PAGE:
Registering to Vote & Voting by Mail
Wheelock College believes that every student has a responsibility to be an engaged community member in addition to excelling academically. To that end, Wheelock is committed to providing you with the information and materials you need to vote in every election from local to presidential.
When you sign up at the TurboVote link below, you will be able to access everything you need to register to vote, stay registered to vote if you move, vote absentee, and get reminders about every local, state, and federal election regardless of where you move.
TurboVote simplifies the voting process so that you, the voters, can focus on what’s important: the candidates and questions on the ballot; however; like any other initiative, participation is pivotal -- you must take the first step and register online. Voting not only allows each individual to make their voice heard, but also for our community to play a role in shaping decisions that affect all of us.
Register to vote and/or receive information about how and when to vote in your district at wheelock.turbovote.org
Powered by TurboVote: register to vote, request absentee ballots, and get election reminders
Voting Resource for November 2014 Election
- MA Secretary of State's Office
- US Election Assistance Commission
- MA Voting Information for Students
- List of what's on the ballot in MA
Statewide MA Ballot Questions
- List of 2014 MA Ballot Questions
- More information about Ballot Questions:
- Question 1: Repeals 2013 law that automatically increases gas taxes according to inflation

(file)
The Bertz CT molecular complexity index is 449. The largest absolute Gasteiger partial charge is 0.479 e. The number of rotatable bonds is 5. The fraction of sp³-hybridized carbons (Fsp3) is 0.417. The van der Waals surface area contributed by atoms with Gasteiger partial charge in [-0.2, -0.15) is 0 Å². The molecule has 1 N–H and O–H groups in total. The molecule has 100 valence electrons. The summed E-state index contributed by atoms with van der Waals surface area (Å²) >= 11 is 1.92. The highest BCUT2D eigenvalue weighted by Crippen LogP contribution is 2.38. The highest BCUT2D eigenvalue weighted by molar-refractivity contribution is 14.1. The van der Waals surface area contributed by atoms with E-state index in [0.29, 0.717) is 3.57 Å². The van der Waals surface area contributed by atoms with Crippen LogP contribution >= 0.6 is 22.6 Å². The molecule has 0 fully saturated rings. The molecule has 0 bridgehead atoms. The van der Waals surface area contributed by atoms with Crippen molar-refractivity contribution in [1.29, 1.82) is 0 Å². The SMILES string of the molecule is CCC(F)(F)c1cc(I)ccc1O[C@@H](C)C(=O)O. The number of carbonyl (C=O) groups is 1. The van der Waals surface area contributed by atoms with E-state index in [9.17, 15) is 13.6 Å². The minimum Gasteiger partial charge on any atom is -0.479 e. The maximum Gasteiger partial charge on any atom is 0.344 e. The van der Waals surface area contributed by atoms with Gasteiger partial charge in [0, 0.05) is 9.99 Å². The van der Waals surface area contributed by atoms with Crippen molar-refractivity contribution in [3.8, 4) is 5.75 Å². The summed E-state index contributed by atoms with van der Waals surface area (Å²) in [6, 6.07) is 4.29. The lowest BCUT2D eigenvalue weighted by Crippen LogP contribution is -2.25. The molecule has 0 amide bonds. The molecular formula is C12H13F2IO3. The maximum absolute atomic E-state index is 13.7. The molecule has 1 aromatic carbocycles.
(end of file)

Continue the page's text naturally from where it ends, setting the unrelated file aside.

- Question 2: Expands the state's beverage container recycling law to include all non-alcoholic containers
- Question 3: Repeals a 2011 law allowing resort casinos
- Question 4: Entitles certain employees to earn and utilize paid sick days
MA Candidates for Governor
- Charlie Baker (R)
- Martha Coakley (D)
- Evan Falchuk (United Independent Party)
- Jeff McCormick (Independent)
- Scott Lively (Independent)
Secretary of the Commonwealth
State Attorney General
1st Congressional District
- Richard Neal (D)
2nd Congressional District
- Jim McGovern (D)
3rd Congressional District
4th Congressional District
5th Congressional District
- Katherine Clark (D)
6th Congressional District
7th Congressional District
8th Congressional District
- Stephen Lynch (D)
9th Congressional District
Wheelock College does not endorse candidates for political office. The resources provided above are provided only for informational purposes. We encourage all voters to independently seek out additional resources as well.
Chronology of the Right to Vote: The United States Constitution
1804: 12th Amendment
Concerns the process by which electors shall vote for the President and Vice-President of the Unites States.
1868: 14th Amendment
Section 1: Defines what it is to be a U.S. citizen: "all persons born or naturalized in the United States, and subject to the jurisdiction thereof, are citizens of the United States and of the State wherein they reside." This confirms that African-Americans are indeed U.S. citizens.
Section 2: Discusses apportionment for representatives. Makes clear that the vote lies with male citizens 21 years of age and older. This de facto legitimizes the exclusion of women from politics.
1870: 15th Amendment
Section 1: "The right of citizens of the United States to vote shall not be denied or abridged by the United States or by any State on account of race, color, or previous condition of servitude."
This implicitly leaves open restrictions based on property, literacy, tax-paying status, etc.
1920: 19th Amendment
The right of citizens of the United States to vote shall not be denied or abridged by the United States or by any State on account of sex.
1951: 22nd Amendment
No person shall be elected to the office of the President more than twice, and no person who has held the office of President, or acted as President, for more than two years of a term to which some other person was elected President shall be elected to the office of the President more than once.
1971: 26th Amendment
Section 1: The right of citizens of the United States who are 18 years of age or older to vote.